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Patient education-level affects treatment allocation and prognosis in esophageal- and gastroesophageal junctional cancer in Sweden

Linder, Gustav; Sandin, Fredrik; Johansson, Jan LU ; Lindblad, Mats; Lundell, Lars and Hedberg, Jakob (2018) In Cancer Epidemiology 52. p.91-98
Abstract

Background Low socioeconomic status and poor education elevate the risk of developing esophageal- and junctional cancer. High education level also increases survival after curative surgery. The present study aimed to investigate associations, if any, between patient education-level and treatment allocation after diagnosis of esophageal- and junctional cancer and its subsequent impact on survival. Methods A nation-wide cohort study was undertaken. Data from a Swedish national quality register for esophageal cancer (NREV) was linked to the National Cancer Register, National Patient Register, Prescribed Drug Register, Cause of Death Register and educational data from Statistics Sweden. The effect of education level (low; ≤9 years,... (More)

Background Low socioeconomic status and poor education elevate the risk of developing esophageal- and junctional cancer. High education level also increases survival after curative surgery. The present study aimed to investigate associations, if any, between patient education-level and treatment allocation after diagnosis of esophageal- and junctional cancer and its subsequent impact on survival. Methods A nation-wide cohort study was undertaken. Data from a Swedish national quality register for esophageal cancer (NREV) was linked to the National Cancer Register, National Patient Register, Prescribed Drug Register, Cause of Death Register and educational data from Statistics Sweden. The effect of education level (low; ≤9 years, intermediate; 10–12 years and high >12 years) on the probability of allocation to curative treatment was analyzed with logistic regression. The Kaplan-Meier-method and Cox proportional hazard models were used to assess the effect of education on survival. Results A total of 4112 patients were included. In a multivariate logistic regression model, high education level was associated with greater probability of allocation to curative treatment (adjusted OR: 1.48, 95% CI: 1.08–2.03, p = 0,014) as was adherence to a multidisciplinary treatment-conference (adjusted OR: 3.13, 95% CI: 2.40–4.08, p < 0,001). High education level was associated with improved survival in the patients allocated to curative treatment (HR: 0.82, 95% CI: 0.69–0.99, p = 0,036). Discussion In this nation-wide cohort of esophageal- and junctional cancer patients, including data regarding many confounders, high education level was associated with greater probability of being offered curative treatment and improved survival.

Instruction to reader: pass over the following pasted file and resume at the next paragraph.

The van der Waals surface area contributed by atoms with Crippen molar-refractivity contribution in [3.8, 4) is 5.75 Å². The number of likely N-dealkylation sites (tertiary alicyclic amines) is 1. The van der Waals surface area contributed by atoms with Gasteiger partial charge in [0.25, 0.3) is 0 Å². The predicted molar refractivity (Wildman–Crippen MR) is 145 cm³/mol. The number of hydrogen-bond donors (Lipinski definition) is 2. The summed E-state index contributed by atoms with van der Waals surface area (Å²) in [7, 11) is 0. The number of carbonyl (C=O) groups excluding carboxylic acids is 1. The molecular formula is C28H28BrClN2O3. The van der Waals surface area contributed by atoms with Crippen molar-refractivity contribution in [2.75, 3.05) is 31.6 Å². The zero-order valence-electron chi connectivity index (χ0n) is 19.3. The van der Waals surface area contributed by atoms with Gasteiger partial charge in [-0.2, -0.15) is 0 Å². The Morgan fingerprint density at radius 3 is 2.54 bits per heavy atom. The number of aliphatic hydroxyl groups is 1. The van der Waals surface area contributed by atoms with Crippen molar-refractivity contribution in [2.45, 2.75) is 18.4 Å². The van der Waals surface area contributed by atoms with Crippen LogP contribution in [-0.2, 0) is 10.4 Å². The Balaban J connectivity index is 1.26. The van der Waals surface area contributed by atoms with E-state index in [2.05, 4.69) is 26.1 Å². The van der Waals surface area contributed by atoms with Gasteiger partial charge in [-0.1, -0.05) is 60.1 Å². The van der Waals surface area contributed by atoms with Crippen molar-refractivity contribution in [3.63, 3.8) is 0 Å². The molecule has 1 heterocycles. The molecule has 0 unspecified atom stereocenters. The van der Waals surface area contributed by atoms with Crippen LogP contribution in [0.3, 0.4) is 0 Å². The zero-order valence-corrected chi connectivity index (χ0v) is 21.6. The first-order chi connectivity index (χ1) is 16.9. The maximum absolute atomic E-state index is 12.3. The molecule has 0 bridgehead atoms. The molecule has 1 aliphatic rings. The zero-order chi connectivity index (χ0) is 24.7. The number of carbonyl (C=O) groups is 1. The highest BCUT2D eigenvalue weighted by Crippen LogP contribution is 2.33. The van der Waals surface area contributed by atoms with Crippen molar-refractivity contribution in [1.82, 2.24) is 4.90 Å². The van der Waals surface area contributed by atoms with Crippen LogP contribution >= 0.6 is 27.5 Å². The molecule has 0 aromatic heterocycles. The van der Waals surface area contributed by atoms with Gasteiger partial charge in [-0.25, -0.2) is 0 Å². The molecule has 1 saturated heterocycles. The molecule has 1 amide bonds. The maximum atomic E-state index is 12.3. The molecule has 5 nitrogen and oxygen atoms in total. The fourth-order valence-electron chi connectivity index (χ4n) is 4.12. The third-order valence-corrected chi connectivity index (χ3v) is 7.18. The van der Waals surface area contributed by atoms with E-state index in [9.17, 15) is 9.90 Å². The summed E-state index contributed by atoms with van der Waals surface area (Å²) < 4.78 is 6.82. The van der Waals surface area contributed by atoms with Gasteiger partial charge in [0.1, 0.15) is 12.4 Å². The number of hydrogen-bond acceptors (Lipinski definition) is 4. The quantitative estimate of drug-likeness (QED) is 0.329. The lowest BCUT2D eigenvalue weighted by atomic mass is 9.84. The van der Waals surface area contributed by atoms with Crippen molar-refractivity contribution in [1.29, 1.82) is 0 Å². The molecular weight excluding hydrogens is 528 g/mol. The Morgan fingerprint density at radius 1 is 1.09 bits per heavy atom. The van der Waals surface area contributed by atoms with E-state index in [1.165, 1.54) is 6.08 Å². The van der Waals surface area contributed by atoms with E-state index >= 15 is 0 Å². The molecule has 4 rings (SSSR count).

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author
publishing date
type
Contribution to journal
publication status
published
subject
keywords
Curative treatment, Education level, Esophageal cancer, Inequality in cancer treatment, Multi-disciplinary conference
in
Cancer Epidemiology
volume
52
pages
8 pages
publisher
Elsevier
external identifiers
  • scopus:85039724407
ISSN
1877-7821
DOI
10.1016/j.canep.2017.12.008
language
English
LU publication?
no
id
bd918163-903b-4fc5-bcf7-a9065476b4e3
date added to LUP
2018-01-23 13:58:44
date last changed
2018-05-29 11:38:14
@article{bd918163-903b-4fc5-bcf7-a9065476b4e3,
  abstract     = {<p>Background Low socioeconomic status and poor education elevate the risk of developing esophageal- and junctional cancer. High education level also increases survival after curative surgery. The present study aimed to investigate associations, if any, between patient education-level and treatment allocation after diagnosis of esophageal- and junctional cancer and its subsequent impact on survival. Methods A nation-wide cohort study was undertaken. Data from a Swedish national quality register for esophageal cancer (NREV) was linked to the National Cancer Register, National Patient Register, Prescribed Drug Register, Cause of Death Register and educational data from Statistics Sweden. The effect of education level (low; ≤9 years, intermediate; 10–12 years and high &gt;12 years) on the probability of allocation to curative treatment was analyzed with logistic regression. The Kaplan-Meier-method and Cox proportional hazard models were used to assess the effect of education on survival. Results A total of 4112 patients were included. In a multivariate logistic regression model, high education level was associated with greater probability of allocation to curative treatment (adjusted OR: 1.48, 95% CI: 1.08–2.03, p = 0,014) as was adherence to a multidisciplinary treatment-conference (adjusted OR: 3.13, 95% CI: 2.40–4.08, p &lt; 0,001). High education level was associated with improved survival in the patients allocated to curative treatment (HR: 0.82, 95% CI: 0.69–0.99, p = 0,036). Discussion In this nation-wide cohort of esophageal- and junctional cancer patients, including data regarding many confounders, high education level was associated with greater probability of being offered curative treatment and improved survival.</p>},
  author       = {Linder, Gustav and Sandin, Fredrik and Johansson, Jan and Lindblad, Mats and Lundell, Lars and Hedberg, Jakob},
  issn         = {1877-7821},
  keyword      = {Curative treatment,Education level,Esophageal cancer,Inequality in cancer treatment,Multi-disciplinary conference},
  language     = {eng},
  pages        = {91--98},
  publisher    = {Elsevier},
  series       = {Cancer Epidemiology},
  title        = {Patient education-level affects treatment allocation and prognosis in esophageal- and gastroesophageal junctional cancer in Sweden},
  url          = {http://dx.doi.org/10.1016/j.canep.2017.12.008},
  volume       = {52},
  year         = {2018},
}